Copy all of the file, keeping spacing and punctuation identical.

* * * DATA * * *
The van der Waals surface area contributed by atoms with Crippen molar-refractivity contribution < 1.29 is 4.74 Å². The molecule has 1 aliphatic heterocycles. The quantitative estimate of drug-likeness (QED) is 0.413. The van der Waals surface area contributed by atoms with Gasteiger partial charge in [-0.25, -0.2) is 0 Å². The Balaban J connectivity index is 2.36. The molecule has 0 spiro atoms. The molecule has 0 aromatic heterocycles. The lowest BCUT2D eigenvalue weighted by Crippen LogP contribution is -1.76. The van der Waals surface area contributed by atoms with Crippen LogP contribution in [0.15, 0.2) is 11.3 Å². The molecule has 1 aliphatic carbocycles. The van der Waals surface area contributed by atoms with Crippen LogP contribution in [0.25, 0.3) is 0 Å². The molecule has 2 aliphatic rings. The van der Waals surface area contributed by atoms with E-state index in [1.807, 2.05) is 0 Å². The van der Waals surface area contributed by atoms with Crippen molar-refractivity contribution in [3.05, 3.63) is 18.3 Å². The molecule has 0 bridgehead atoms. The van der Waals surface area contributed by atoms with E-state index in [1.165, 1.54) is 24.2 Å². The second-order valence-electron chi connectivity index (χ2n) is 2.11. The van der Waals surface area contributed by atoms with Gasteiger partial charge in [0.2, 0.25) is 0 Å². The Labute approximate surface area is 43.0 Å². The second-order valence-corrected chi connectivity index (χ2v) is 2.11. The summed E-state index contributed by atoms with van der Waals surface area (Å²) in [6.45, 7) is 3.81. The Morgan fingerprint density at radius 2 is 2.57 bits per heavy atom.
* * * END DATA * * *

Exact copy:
The van der Waals surface area contributed by atoms with Crippen molar-refractivity contribution < 1.29 is 4.74 Å². The molecule has 1 aliphatic heterocycles. The quantitative estimate of drug-likeness (QED) is 0.413. The van der Waals surface area contributed by atoms with Gasteiger partial charge in [-0.25, -0.2) is 0 Å². The Balaban J connectivity index is 2.36. The molecule has 0 spiro atoms. The molecule has 0 aromatic heterocycles. The lowest BCUT2D eigenvalue weighted by Crippen LogP contribution is -1.76. The van der Waals surface area contributed by atoms with Crippen LogP contribution in [0.15, 0.2) is 11.3 Å². The molecule has 1 aliphatic carbocycles. The van der Waals surface area contributed by atoms with Crippen LogP contribution in [0.25, 0.3) is 0 Å². The molecule has 2 aliphatic rings. The van der Waals surface area contributed by atoms with E-state index in [1.807, 2.05) is 0 Å². The van der Waals surface area contributed by atoms with Crippen molar-refractivity contribution in [3.05, 3.63) is 18.3 Å². The molecule has 0 bridgehead atoms. The van der Waals surface area contributed by atoms with E-state index in [1.165, 1.54) is 24.2 Å². The second-order valence-electron chi connectivity index (χ2n) is 2.11. The van der Waals surface area contributed by atoms with Gasteiger partial charge in [0.2, 0.25) is 0 Å². The Labute approximate surface area is 43.0 Å². The second-order valence-corrected chi connectivity index (χ2v) is 2.11. The summed E-state index contributed by atoms with van der Waals surface area (Å²) in [6.45, 7) is 3.81. The Morgan fingerprint density at radius 2 is 2.57 bits per heavy atom.